The Orange County Board of Education has begun the interview process in its search for a candidate to fill the school system's vacant superintendent position, hoping to hire someone by November.
After former superintendent Todd Wirt stepped down in June, the board named an interim superintendent to serve as it worked to fill the position. The board has 30 candidates for the position and met in a closed session to discuss them on Aug. 8.
“We used this opportunity to discuss and select by consensus our top candidates,” said Board Chair Will Atherton in an email.
Atherton said the next step in the process is to interview select candidates from the pool of applicants. Applications were due July 7, and it listed that a successful candidate must demonstrate ability and success in 13 skill sets, including educational leadership, fostering community and developing school cultures.
Atherton said the board has gathered feedback from the school community through surveys and meetings with the public, in addition to meeting with consultants at the North Carolina School Boards Association.
“The board will continue this careful, deliberate approach with assistance from our search consultants, as we identify the right candidate to lead our school system,” Atherton added.
Following Wirt’s resignation, the board named Randy Bridges, a former OCS superintendent from 1997 to 2002, to serve as the interim superintendent for the duration of the search.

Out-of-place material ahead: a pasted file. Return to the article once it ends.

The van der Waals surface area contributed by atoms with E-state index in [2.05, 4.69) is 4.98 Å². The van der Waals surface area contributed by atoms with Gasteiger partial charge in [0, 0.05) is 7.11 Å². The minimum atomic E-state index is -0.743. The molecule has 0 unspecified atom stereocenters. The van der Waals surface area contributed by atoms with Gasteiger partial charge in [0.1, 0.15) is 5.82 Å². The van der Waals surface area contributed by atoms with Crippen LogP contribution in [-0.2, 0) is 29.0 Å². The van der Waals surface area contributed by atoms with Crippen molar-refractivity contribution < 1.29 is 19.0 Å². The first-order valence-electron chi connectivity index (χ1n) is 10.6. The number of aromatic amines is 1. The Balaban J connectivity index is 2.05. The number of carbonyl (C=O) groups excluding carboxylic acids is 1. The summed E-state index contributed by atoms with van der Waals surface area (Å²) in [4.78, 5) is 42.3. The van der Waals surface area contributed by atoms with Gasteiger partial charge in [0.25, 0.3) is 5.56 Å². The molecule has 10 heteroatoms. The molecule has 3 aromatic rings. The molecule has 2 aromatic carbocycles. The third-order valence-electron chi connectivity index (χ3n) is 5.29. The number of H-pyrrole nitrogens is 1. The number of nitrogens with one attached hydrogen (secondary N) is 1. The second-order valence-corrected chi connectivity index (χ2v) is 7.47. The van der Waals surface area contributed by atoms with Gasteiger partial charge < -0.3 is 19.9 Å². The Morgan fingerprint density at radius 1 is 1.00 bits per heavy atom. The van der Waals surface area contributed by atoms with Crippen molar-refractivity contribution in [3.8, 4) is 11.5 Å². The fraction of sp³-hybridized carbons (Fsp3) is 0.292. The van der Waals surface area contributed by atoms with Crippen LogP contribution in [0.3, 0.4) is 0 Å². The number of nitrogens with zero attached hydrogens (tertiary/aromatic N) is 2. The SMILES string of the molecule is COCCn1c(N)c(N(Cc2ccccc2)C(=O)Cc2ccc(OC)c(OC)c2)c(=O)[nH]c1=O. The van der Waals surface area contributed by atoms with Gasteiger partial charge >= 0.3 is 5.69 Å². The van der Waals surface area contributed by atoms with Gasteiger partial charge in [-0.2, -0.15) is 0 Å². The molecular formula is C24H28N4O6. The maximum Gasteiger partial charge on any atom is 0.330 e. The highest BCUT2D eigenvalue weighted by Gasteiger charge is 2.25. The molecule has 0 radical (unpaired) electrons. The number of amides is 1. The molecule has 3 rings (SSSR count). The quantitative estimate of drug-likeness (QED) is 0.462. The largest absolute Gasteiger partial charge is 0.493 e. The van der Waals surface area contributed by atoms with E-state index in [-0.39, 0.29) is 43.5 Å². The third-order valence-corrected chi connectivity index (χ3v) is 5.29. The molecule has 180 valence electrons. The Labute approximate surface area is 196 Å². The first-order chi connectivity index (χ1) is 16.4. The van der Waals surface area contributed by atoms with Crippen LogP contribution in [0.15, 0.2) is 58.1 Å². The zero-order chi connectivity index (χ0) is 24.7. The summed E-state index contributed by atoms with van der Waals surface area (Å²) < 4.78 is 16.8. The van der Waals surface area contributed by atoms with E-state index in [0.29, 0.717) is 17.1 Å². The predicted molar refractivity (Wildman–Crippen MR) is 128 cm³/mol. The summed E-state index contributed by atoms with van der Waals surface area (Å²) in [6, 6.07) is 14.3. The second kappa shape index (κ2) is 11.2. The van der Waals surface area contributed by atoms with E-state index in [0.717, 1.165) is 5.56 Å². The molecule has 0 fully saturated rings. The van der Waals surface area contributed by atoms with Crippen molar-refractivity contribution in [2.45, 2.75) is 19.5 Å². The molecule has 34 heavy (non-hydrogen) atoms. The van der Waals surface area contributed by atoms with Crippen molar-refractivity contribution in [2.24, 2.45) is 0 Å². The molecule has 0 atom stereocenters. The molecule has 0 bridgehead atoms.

For the past two months, Bridges said, he has been responsible for the day-to-day operations of the school system. He said he’s been working closely with the board, hiring employees for the upcoming school year and preparing for the return of all staff and students for the 2019-20 school year.
Bridges said OCS has been focusing on equity over the years, and he hopes the new superintendent will continue that conversation.
“Orange County Schools is fortunate that political leaders value having quality education experiences provided to all children,” Bridges said in an email. “The new superintendent would be wise to make every effort to embrace this learning community.”
Since the board hopes to name a new superintendent by November, the transition from Bridges to a permanent replacement will likely happen during the school year. Bridges said this will give the new superintendent the opportunity to see how the system functions, learn and ask questions as they get started.
Atherton said the board is eager to begin interviews.
“This next phase of the process will be important as we meet candidates individually to learn more about their backgrounds and skill sets, as well as allow the candidates to learn more about Orange County Schools and our vision, goals and priorities for advancing the success of all students within the school system,” he said.
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